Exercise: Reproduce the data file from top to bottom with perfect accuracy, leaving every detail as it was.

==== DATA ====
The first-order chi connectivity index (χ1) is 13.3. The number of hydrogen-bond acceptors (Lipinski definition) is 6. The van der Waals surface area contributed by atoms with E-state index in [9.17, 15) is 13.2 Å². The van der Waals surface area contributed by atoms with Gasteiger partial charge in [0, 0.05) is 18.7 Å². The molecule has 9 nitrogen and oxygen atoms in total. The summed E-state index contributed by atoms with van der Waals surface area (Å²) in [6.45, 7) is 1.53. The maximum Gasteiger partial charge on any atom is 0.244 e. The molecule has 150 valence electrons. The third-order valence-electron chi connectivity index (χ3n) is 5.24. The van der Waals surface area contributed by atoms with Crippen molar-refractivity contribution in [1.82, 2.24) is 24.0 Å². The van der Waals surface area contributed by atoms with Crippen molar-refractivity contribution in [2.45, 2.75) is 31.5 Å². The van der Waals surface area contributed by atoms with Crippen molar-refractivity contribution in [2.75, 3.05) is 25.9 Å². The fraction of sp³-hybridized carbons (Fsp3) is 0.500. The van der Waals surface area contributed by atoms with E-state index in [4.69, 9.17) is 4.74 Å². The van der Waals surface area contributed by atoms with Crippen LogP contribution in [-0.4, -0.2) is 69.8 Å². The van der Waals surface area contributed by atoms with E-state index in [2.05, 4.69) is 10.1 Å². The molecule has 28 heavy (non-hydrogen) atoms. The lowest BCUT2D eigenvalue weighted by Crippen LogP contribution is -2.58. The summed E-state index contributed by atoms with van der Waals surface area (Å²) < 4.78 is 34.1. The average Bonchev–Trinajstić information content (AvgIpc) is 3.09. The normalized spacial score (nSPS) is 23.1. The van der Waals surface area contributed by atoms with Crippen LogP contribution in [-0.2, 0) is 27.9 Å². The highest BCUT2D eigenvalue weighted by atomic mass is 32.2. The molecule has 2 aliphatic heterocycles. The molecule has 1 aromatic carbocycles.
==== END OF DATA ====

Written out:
The first-order chi connectivity index (χ1) is 13.3. The number of hydrogen-bond acceptors (Lipinski definition) is 6. The van der Waals surface area contributed by atoms with E-state index in [9.17, 15) is 13.2 Å². The van der Waals surface area contributed by atoms with Gasteiger partial charge in [0, 0.05) is 18.7 Å². The molecule has 9 nitrogen and oxygen atoms in total. The summed E-state index contributed by atoms with van der Waals surface area (Å²) in [6.45, 7) is 1.53. The maximum Gasteiger partial charge on any atom is 0.244 e. The molecule has 150 valence electrons. The third-order valence-electron chi connectivity index (χ3n) is 5.24. The van der Waals surface area contributed by atoms with Crippen molar-refractivity contribution in [1.82, 2.24) is 24.0 Å². The van der Waals surface area contributed by atoms with Crippen molar-refractivity contribution in [2.45, 2.75) is 31.5 Å². The van der Waals surface area contributed by atoms with Crippen molar-refractivity contribution in [2.75, 3.05) is 25.9 Å². The fraction of sp³-hybridized carbons (Fsp3) is 0.500. The van der Waals surface area contributed by atoms with E-state index in [4.69, 9.17) is 4.74 Å². The van der Waals surface area contributed by atoms with Crippen LogP contribution in [-0.4, -0.2) is 69.8 Å². The van der Waals surface area contributed by atoms with E-state index in [2.05, 4.69) is 10.1 Å². The molecule has 28 heavy (non-hydrogen) atoms. The lowest BCUT2D eigenvalue weighted by Crippen LogP contribution is -2.58. The summed E-state index contributed by atoms with van der Waals surface area (Å²) < 4.78 is 34.1. The average Bonchev–Trinajstić information content (AvgIpc) is 3.09. The normalized spacial score (nSPS) is 23.1. The van der Waals surface area contributed by atoms with Crippen LogP contribution in [-0.2, 0) is 27.9 Å². The highest BCUT2D eigenvalue weighted by atomic mass is 32.2. The molecule has 2 aliphatic heterocycles. The molecule has 1 aromatic carbocycles.